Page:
A simple test for experimenters if they are not convinced of this is to try it with the mains and then try the same thing with a battery and inverter and compare the results. If it doesn't work the same or doesn't work at all using a battery and inverter, then you know that a mains ground loop is what is providing the power difference. Really any OU device that depends on earth ground to work should not be powered from the mains to avoid mains ground loop issues. If some earth grounded OU device still works when using a battery or battery and inverter with no mains connection at all, then you may well be onto something.

    Last edited by level; 04-27-2015, 02:39 PM.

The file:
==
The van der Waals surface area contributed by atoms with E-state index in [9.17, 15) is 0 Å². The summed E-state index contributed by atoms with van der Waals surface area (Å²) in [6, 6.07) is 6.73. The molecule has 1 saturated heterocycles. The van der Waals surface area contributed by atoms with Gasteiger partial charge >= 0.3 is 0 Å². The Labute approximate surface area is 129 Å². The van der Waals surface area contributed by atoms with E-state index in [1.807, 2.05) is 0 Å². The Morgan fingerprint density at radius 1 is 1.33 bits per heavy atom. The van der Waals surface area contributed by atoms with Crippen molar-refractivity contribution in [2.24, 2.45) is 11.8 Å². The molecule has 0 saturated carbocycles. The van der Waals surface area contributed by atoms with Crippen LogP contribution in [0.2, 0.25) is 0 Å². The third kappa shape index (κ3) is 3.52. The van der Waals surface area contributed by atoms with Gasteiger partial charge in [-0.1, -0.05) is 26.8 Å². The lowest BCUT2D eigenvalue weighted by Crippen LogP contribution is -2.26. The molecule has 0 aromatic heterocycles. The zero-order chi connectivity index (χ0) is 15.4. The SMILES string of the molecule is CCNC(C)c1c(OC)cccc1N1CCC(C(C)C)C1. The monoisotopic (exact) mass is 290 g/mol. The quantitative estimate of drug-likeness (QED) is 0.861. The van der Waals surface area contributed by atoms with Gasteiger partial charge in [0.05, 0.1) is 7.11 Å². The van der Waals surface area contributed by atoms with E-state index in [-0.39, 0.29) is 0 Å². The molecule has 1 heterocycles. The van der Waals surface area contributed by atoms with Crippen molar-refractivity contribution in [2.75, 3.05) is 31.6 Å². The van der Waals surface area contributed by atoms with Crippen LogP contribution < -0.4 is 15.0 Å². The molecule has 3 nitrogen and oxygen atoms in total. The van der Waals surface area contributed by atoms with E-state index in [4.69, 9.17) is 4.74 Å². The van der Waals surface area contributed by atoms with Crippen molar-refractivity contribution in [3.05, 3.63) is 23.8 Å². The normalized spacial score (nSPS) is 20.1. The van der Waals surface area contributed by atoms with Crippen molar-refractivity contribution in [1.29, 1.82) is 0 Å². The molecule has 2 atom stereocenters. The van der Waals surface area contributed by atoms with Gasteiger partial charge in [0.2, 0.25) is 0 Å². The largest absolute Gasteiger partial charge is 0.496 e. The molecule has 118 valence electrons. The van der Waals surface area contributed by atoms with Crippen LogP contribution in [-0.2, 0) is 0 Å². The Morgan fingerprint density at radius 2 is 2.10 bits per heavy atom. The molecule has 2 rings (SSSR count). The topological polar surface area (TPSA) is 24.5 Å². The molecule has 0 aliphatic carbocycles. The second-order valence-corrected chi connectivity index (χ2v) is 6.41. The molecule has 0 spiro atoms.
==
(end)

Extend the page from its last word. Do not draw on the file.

Leave a comment:


  • dragon
    replied
    I did a multitude of testing this last weekend - some inconclusive, some success and some very practical applications that I'll be working on.

    To start with, experimenting with nichrome and the possibilities of heating water with only current output. Very successful. Very low wattage to bring the wires to a temp that would burn paper - reading over 500*F on the wires with less than 20 watts. Very pleased with the outcome of this. Anyone need a 20 watt toaster?